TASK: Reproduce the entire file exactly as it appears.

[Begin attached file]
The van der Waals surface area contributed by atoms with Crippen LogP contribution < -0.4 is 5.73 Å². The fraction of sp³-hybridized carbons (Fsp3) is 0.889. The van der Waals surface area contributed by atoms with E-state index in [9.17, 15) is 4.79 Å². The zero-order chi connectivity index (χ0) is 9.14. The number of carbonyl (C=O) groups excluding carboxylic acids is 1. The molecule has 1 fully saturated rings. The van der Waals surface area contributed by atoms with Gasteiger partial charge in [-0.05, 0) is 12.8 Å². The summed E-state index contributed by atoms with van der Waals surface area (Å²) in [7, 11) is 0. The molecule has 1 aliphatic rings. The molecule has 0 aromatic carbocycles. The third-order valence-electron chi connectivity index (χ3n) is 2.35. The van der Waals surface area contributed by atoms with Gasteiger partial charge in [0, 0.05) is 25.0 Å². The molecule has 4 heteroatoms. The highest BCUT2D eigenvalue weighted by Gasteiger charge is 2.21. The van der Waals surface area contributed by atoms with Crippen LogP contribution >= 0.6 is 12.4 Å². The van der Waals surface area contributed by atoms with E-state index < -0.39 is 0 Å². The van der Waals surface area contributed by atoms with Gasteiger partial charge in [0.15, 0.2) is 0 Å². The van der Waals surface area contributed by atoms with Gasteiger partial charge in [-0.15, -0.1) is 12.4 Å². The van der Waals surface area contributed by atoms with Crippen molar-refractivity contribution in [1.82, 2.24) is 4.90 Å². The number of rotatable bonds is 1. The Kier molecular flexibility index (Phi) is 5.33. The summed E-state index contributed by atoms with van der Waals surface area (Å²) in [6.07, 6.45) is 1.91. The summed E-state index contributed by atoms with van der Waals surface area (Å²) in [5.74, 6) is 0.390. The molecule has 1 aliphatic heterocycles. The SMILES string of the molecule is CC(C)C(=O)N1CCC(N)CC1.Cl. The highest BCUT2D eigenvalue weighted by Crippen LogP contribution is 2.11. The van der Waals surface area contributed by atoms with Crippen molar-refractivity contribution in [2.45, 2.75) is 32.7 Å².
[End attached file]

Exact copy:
The van der Waals surface area contributed by atoms with Crippen LogP contribution < -0.4 is 5.73 Å². The fraction of sp³-hybridized carbons (Fsp3) is 0.889. The van der Waals surface area contributed by atoms with E-state index in [9.17, 15) is 4.79 Å². The zero-order chi connectivity index (χ0) is 9.14. The number of carbonyl (C=O) groups excluding carboxylic acids is 1. The molecule has 1 fully saturated rings. The van der Waals surface area contributed by atoms with Gasteiger partial charge in [-0.05, 0) is 12.8 Å². The summed E-state index contributed by atoms with van der Waals surface area (Å²) in [7, 11) is 0. The molecule has 1 aliphatic rings. The molecule has 0 aromatic carbocycles. The third-order valence-electron chi connectivity index (χ3n) is 2.35. The van der Waals surface area contributed by atoms with Gasteiger partial charge in [0, 0.05) is 25.0 Å². The molecule has 4 heteroatoms. The highest BCUT2D eigenvalue weighted by Gasteiger charge is 2.21. The van der Waals surface area contributed by atoms with Crippen LogP contribution >= 0.6 is 12.4 Å². The van der Waals surface area contributed by atoms with E-state index < -0.39 is 0 Å². The van der Waals surface area contributed by atoms with Gasteiger partial charge in [0.15, 0.2) is 0 Å². The van der Waals surface area contributed by atoms with Gasteiger partial charge in [-0.15, -0.1) is 12.4 Å². The van der Waals surface area contributed by atoms with Crippen molar-refractivity contribution in [1.82, 2.24) is 4.90 Å². The number of rotatable bonds is 1. The Kier molecular flexibility index (Phi) is 5.33. The summed E-state index contributed by atoms with van der Waals surface area (Å²) in [6.07, 6.45) is 1.91. The summed E-state index contributed by atoms with van der Waals surface area (Å²) in [5.74, 6) is 0.390. The molecule has 1 aliphatic heterocycles. The SMILES string of the molecule is CC(C)C(=O)N1CCC(N)CC1.Cl. The highest BCUT2D eigenvalue weighted by Crippen LogP contribution is 2.11. The van der Waals surface area contributed by atoms with Crippen molar-refractivity contribution in [2.45, 2.75) is 32.7 Å².